Words: John of Damascus, eighth century;
trans. John Mason Neale, 1862
Tune: St. Alban's
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Those eternal bowers, man hath never trod,
those unfading flowers round the throne of God:
who may hope to gain them after weary fight?
who at length attain them, clad in robes of white?
He who wakes from slumber at the Spirit's voice,
daring here to number things unseen his choice:
he who casts his burden down at Jesus' cross--
Christ' reproach his guerdon, all beside but loss.
He who gladly barters all on earthly ground;
he who, like the martyrs, says "I will be crowned;"
he whose one oblation is a life of love,
knit in God's salvation to the blest above.
Shame upon you, legions of the heavenly King,
citizens of regions past imagining!
Why with pipe and tabor waste the hours of light,
when he bids you labor, when he tells you, "Fight"?
Jesus, Lord of glory, as we breast the tide,
whisper thou the story of the other side;
where the saints are casting crowns before thy feet,
safe for everlasting, in thyself complete.
SECOND READING [Revelation 6:1-11]:
Then I saw the Lamb open one of the seven seals, and I heard one of the four living creatures call out, as with a voice of thunder, Come! I looked, and there was a white horse! Its rider had a bow; a crown was given to him, and he came out conquering and to conquer.
When he opened the second seal, I heard the second living creature call out, Come! And out came another horse, bright red; its rider was permitted to take peace from the earth, so that people would slaughter one another; and he was given a great sword.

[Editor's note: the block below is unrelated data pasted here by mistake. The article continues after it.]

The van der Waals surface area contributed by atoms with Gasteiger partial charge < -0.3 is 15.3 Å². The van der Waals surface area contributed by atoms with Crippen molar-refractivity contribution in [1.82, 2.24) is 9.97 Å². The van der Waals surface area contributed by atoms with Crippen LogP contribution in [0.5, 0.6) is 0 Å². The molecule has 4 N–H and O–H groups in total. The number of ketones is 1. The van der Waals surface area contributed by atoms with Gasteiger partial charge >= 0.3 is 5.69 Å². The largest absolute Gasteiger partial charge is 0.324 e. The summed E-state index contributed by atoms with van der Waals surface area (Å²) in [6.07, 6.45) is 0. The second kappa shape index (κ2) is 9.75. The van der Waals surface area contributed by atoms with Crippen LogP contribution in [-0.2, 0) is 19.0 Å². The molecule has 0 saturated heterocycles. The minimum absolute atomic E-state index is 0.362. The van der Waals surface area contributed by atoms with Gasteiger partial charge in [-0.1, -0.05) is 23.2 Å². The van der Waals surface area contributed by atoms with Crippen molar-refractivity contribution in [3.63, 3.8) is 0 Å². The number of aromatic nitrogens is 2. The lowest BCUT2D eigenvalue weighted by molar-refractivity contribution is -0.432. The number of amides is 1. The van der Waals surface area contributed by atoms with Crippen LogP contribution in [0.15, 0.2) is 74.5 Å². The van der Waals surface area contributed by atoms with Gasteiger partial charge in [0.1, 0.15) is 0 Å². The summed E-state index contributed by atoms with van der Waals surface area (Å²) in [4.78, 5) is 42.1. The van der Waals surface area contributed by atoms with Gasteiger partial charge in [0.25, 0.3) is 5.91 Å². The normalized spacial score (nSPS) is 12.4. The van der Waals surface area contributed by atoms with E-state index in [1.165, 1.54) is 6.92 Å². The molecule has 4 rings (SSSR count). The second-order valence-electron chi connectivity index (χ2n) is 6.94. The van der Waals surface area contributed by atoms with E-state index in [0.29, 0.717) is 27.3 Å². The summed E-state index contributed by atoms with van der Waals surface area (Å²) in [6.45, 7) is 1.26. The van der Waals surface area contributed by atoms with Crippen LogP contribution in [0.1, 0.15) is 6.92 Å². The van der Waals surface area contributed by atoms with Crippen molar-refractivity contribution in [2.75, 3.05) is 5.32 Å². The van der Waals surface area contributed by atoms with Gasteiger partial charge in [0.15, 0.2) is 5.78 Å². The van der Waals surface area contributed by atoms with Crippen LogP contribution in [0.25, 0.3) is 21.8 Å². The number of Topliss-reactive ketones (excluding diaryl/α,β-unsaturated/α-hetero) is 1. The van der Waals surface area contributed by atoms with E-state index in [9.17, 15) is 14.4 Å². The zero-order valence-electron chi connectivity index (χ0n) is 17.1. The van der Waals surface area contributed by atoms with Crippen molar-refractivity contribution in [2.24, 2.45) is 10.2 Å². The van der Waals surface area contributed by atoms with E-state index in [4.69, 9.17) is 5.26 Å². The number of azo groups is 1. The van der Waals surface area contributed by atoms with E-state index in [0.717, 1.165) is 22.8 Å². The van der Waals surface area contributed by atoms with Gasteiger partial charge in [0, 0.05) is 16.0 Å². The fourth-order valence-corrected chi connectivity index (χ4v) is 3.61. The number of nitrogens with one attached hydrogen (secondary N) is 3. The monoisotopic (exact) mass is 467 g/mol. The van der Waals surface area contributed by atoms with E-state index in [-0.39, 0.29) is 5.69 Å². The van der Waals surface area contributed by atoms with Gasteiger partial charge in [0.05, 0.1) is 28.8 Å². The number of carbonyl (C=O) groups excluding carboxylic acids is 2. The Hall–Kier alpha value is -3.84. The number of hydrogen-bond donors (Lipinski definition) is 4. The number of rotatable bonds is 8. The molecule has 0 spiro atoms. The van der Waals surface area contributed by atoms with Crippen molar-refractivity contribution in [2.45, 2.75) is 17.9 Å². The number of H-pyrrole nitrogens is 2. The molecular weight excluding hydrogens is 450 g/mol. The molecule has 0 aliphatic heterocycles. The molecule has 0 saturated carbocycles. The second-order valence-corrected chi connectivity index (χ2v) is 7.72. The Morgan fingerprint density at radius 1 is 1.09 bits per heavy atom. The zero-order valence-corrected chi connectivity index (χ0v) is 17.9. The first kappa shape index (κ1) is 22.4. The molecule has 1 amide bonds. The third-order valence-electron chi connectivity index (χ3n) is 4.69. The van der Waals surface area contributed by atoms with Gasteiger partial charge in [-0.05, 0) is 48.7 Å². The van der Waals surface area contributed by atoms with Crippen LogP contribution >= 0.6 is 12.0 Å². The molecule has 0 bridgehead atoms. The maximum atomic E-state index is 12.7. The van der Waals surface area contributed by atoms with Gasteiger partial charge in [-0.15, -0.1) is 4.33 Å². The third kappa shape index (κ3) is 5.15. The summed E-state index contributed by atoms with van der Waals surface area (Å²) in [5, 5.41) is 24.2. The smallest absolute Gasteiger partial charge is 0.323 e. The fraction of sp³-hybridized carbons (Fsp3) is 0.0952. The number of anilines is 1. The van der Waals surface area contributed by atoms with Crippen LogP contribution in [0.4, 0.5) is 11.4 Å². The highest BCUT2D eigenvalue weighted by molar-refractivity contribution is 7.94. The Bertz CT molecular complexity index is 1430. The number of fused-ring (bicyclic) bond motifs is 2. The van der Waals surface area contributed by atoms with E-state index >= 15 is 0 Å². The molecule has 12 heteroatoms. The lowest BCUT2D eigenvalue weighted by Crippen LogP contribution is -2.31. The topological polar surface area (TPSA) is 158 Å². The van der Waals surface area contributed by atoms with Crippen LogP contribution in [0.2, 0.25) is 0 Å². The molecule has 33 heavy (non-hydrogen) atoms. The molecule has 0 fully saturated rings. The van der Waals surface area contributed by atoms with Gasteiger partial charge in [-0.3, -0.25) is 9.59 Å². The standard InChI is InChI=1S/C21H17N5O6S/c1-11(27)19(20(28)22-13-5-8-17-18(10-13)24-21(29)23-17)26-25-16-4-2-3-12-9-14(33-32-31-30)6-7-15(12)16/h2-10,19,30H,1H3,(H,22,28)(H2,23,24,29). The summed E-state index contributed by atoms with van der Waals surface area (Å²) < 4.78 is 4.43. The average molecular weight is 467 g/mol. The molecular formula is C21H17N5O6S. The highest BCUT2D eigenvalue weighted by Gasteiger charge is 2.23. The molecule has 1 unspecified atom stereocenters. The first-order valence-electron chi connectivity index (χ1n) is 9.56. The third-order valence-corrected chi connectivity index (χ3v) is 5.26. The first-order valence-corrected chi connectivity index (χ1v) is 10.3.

When he opened the third seal, I heard the third living creature call out, Come! I looked, and there was a black horse! Its rider held a pair of scales in his hand, and I heard what seemed to be a voice in the midst of the four living creatures saying, A quart of wheat for a days pay, and three quarts of barley for a days pay, but do not damage the olive oil and the wine!
When he opened the fourth seal, I heard the voice of the fourth living creature call out, Come! I looked and there was a pale green horse! Its riders name was Death, and Hades followed with him; they were given authority over a fourth of the earth, to kill with sword, famine, and pestilence, and by the wild animals of the earth.
When he opened the fifth seal, I saw under the altar the souls of those who had been slaughtered for the word of God and for the testimony they had given; they cried out with a loud voice, Sovereign Lord, holy and true, how long will it be before you judge and avenge our blood on the inhabitants of the earth? They were each given a white robe and told to rest a little longer, until the number would be complete both of their fellow-servants and of their brothers and sisters, who were soon to be killed as they themselves had been killed.